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Home Repair And Restoration

Blasted Brake Reservoir Bolts

Frustration Date - 9 November 2018

By Ren Withnell

Why oh why oh why oh why. 

Master cylinder reservoir screws/bolts. In fact just blooming blasted bleeding anything with a crosshead/phillips on anything tighter than finger tight. Remember in the bad old days when oil tight engine casings were attached with crosshead/phillips bolts? Most of the day's work was spent chiselling and/or hacksawing and/or drilling out several chewed up bolts just to get to an adjuster or whatnot.

So I want to refresh the brake fluid in the CB500X. I simply need to remove the master cylinder reservoir cover. One screw turns but of course the other one was fitted by a machine with the torque set to 8,000,000 ft/lbs. This ain't my first rodeo. Dremel out. Sharp knock-through screwdriver out. Small hammer out. Grind, whack, chisel and bash until the screw comes out. Of course it's ruined now.

The head of the crosshead bolt is chewed up, cut, chiselled and damaged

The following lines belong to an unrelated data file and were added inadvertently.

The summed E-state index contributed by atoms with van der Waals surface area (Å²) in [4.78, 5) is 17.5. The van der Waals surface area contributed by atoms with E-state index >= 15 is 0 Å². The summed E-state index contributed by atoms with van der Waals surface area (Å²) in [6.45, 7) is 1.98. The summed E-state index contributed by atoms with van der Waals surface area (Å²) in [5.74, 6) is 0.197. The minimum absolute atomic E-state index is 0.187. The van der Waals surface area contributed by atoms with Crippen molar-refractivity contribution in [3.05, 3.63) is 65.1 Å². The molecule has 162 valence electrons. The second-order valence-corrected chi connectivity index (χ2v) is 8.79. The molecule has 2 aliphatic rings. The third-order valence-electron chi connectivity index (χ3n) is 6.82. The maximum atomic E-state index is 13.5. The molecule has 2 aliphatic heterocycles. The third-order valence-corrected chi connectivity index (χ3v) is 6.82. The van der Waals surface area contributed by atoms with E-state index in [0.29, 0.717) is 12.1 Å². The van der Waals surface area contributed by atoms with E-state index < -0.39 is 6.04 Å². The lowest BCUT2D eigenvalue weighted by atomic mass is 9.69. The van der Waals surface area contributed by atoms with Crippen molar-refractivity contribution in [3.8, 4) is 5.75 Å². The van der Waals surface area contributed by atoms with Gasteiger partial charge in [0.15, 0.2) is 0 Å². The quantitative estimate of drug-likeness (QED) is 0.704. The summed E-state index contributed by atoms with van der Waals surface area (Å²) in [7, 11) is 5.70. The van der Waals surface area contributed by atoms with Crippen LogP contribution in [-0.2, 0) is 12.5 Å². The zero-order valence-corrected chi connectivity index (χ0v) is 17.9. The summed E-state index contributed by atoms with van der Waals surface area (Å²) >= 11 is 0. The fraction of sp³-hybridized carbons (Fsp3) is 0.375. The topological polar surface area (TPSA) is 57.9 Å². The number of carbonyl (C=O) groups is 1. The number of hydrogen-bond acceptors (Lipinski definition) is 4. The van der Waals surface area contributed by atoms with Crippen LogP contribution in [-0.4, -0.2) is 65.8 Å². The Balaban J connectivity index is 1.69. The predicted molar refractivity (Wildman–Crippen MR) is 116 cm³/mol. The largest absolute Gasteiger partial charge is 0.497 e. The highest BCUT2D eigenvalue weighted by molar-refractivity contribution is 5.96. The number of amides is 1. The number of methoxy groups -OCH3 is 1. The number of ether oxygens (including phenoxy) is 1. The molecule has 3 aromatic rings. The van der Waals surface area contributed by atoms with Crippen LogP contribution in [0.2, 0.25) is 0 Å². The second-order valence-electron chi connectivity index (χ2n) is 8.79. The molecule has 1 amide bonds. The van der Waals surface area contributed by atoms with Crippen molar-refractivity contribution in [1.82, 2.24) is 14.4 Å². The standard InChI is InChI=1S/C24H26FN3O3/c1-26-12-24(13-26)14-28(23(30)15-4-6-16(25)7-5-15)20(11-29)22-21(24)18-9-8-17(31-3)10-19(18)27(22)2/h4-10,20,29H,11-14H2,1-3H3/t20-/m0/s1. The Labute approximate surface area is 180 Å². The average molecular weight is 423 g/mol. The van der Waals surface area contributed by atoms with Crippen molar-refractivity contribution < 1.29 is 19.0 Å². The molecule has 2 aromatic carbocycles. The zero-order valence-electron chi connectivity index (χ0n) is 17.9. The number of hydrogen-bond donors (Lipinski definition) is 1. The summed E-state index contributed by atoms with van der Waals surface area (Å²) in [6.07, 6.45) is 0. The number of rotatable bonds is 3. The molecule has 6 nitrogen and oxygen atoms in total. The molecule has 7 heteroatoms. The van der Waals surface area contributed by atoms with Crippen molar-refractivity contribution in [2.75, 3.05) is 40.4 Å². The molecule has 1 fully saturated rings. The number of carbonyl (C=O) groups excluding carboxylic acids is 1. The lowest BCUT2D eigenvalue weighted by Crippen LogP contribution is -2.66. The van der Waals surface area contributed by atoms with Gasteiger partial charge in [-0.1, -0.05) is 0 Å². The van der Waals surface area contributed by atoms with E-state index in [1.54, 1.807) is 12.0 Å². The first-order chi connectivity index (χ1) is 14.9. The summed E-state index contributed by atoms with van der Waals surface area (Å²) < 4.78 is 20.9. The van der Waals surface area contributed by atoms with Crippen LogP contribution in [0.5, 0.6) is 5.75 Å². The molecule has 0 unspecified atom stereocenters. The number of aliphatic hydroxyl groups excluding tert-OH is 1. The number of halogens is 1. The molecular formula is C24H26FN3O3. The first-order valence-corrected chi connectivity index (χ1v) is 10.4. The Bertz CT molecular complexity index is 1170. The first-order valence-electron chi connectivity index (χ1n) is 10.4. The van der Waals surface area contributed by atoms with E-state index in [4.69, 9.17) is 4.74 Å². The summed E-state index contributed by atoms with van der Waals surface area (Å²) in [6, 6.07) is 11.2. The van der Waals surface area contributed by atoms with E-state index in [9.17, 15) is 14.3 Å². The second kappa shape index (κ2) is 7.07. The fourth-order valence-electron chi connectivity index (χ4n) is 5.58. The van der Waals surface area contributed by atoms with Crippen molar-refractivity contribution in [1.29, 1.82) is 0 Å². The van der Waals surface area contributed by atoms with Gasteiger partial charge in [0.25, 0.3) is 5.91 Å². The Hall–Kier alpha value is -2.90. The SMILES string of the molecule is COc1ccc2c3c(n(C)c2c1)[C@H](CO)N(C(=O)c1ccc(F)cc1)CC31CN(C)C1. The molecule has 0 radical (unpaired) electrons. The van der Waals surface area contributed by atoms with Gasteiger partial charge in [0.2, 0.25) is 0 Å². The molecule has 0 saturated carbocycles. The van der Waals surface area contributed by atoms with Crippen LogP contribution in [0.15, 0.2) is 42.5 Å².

I think this one is ready for enviromental recycling.

I have a single replacement allen bolt, I don't have 2 though. I refresh the fluid and replace the cap with the undamaged screw only gently tightened and the allen or socket bolt where the ruined one was.

I can't be bothered going to the engineering supplies place today, it's late. I'll be working the next few days. Ebay - here we come. 10 times 14mm M4 stainless steel socket/allen bolts, 10 times 45mm M4 stainless steel socket/allen bolts (for the rear master cylinder) and 20 M4 washers. At these prices it's churlish to order smaller quantities, they'll go in my random bolts drawer for future use.Packets of stainless M4 small and long bolts with allen heads and some washers to match
No rusting. Makes me feel all squiffy inside.

Now they are here and they are fitted. Yes yes yes I know the bolt heads stick out from the cover BUT...BUT BUT BUT I know I can get the dam things out and even if, by some curse of nature they stick in I can cut the heads of easily. 

The reservoir on the master cylinder of the brakes has shiny cap headed bolts in it now